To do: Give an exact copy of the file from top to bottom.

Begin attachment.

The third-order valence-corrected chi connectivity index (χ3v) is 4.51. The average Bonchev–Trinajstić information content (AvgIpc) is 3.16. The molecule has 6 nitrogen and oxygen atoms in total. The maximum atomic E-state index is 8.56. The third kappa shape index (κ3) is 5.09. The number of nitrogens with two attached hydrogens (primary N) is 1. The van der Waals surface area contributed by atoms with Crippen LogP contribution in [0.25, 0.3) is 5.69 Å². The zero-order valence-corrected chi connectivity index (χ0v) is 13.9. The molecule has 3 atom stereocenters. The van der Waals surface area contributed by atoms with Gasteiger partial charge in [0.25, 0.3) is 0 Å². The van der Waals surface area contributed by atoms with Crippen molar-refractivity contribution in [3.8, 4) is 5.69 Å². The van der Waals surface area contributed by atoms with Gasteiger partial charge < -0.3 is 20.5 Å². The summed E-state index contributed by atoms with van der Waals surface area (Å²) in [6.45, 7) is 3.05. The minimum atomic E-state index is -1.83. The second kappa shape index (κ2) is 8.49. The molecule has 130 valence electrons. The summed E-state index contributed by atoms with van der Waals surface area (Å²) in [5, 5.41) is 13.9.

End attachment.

The third-order valence-corrected chi connectivity index (χ3v) is 4.51. The average Bonchev–Trinajstić information content (AvgIpc) is 3.16. The molecule has 6 nitrogen and oxygen atoms in total. The maximum atomic E-state index is 8.56. The third kappa shape index (κ3) is 5.09. The number of nitrogens with two attached hydrogens (primary N) is 1. The van der Waals surface area contributed by atoms with Crippen LogP contribution in [0.25, 0.3) is 5.69 Å². The zero-order valence-corrected chi connectivity index (χ0v) is 13.9. The molecule has 3 atom stereocenters. The van der Waals surface area contributed by atoms with Gasteiger partial charge in [0.25, 0.3) is 0 Å². The van der Waals surface area contributed by atoms with Crippen molar-refractivity contribution in [3.8, 4) is 5.69 Å². The van der Waals surface area contributed by atoms with Gasteiger partial charge < -0.3 is 20.5 Å². The summed E-state index contributed by atoms with van der Waals surface area (Å²) in [6.45, 7) is 3.05. The minimum atomic E-state index is -1.83. The second kappa shape index (κ2) is 8.49. The molecule has 130 valence electrons. The summed E-state index contributed by atoms with van der Waals surface area (Å²) in [5, 5.41) is 13.9.